If you pay Social Security and Medicare wages, federal unemployment wages, or wages from which you withhold federal income tax, you are required to file certain forms. First, if you do not already have an Employer Identification Number (EIN), a 9-digit number issued by the Internal Revenue Service to employers, then you must obtain this number to include on the forms you file for your household employee. You may apply for an EIN online at:https://sa1.www4.irs.gov/modiein/individual/index.jsp
Second, you will need to file a separate Form W-2 Wage and Tax Statement for each household employee to whom you pay Social Security and Medicare wages, or wages from which you withhold federal income tax, and provide the W-2 to your employee by January 31st of the following year. If you pay the above wages or federal unemployment tax wages, then you also must file Schedule H with your own personal federal income tax return. For specific filing information, see IRS Publication 926, A Household Employer’s Tax Guide, available online at: www.irs.gov/publications/p926
Failure to report wages paid to your household employee will compromise the validity of your personal income tax return. There is no statute of limitations on the failure to report and remit your federal payroll taxes. Consequences may involve payment of back taxes, interest and penalties, or even the possibility of criminal prosecution.
Under the federal Fair Labor Standards Act and the New York Domestic Worker Bill of Rights, a household employee is entitled to minimum wages for all of the hours that he or she is required to be present in the home, and for all hours performing duties elsewhere. In 2013, the minimum wage is $7.25 per hour for the first 40 hours (44 hours if the home aide is a live-in), and time and a half for hours above such amounts. The minimum wage will increase to $8.00 per hour in 2014, and is subject to annual increases thereafter. The employee is entitled to 24 consecutive hours off every 7 days, unless waived by the employee.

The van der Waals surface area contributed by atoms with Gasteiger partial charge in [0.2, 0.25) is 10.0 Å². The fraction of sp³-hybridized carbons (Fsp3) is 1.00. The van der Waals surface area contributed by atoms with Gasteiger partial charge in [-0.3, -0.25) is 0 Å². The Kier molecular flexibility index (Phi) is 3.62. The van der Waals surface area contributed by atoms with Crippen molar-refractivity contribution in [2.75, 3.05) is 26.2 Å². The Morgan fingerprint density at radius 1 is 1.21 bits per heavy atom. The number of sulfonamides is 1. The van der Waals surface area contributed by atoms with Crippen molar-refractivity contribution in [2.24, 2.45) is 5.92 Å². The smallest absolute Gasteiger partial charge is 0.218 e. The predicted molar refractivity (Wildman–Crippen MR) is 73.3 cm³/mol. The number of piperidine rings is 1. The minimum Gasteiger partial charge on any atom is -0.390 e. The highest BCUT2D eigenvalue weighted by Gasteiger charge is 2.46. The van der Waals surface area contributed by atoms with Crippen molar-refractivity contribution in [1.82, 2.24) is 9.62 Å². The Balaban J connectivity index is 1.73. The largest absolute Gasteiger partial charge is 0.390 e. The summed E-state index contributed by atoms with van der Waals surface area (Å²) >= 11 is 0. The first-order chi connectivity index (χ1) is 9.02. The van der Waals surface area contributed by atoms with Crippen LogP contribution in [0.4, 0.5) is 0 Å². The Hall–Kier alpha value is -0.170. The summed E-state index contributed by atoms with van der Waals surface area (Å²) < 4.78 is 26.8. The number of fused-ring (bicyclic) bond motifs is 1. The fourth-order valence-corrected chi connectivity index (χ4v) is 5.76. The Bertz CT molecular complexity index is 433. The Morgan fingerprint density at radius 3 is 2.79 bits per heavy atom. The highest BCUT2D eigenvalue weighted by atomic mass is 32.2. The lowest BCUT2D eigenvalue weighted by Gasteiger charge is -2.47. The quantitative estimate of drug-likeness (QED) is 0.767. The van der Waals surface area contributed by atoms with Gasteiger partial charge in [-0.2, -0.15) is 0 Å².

In New York State, an employer must provide Workers’ Compensation and Disability Insurance to household employees who work 40 or more hours per week. If your employee works less than 40 hours per week, it would still be prudent to obtain this insurance (which is not very costly).
The consequences of failing to obtain this insurance can be extremely serious. The employer has unlimited personal liability. According to the Workers’ Compensation Board website, “. . . an employer is liable for a penalty of $2,000 per 10-day period of noncompliance, plus the actual award (including both compensation and medical costs), plus any other penalties the Board assesses for noncompliance. In cases involving severely injured employees, the medical costs alone could be in the hundreds of thousands of dollars per injury.” This website may be found online at: http://www.wcb.ny.gov/content/main/Employers/noncompliancePenalty.jsp#sec3
The Immigration Reform and Control Act of 1986 and other laws prohibit the hiring or continued employment of unauthorized aliens. The employer has an affirmative obligation to verify in “good faith” the identity and employment eligibility of employees by examining the documents required by Form I-9, the Employment Eligibility Verification Form issued by the Department of Homeland Security. An employer is permitted to rely on original documents that reasonably appear to be genuine and relate to the person presenting them.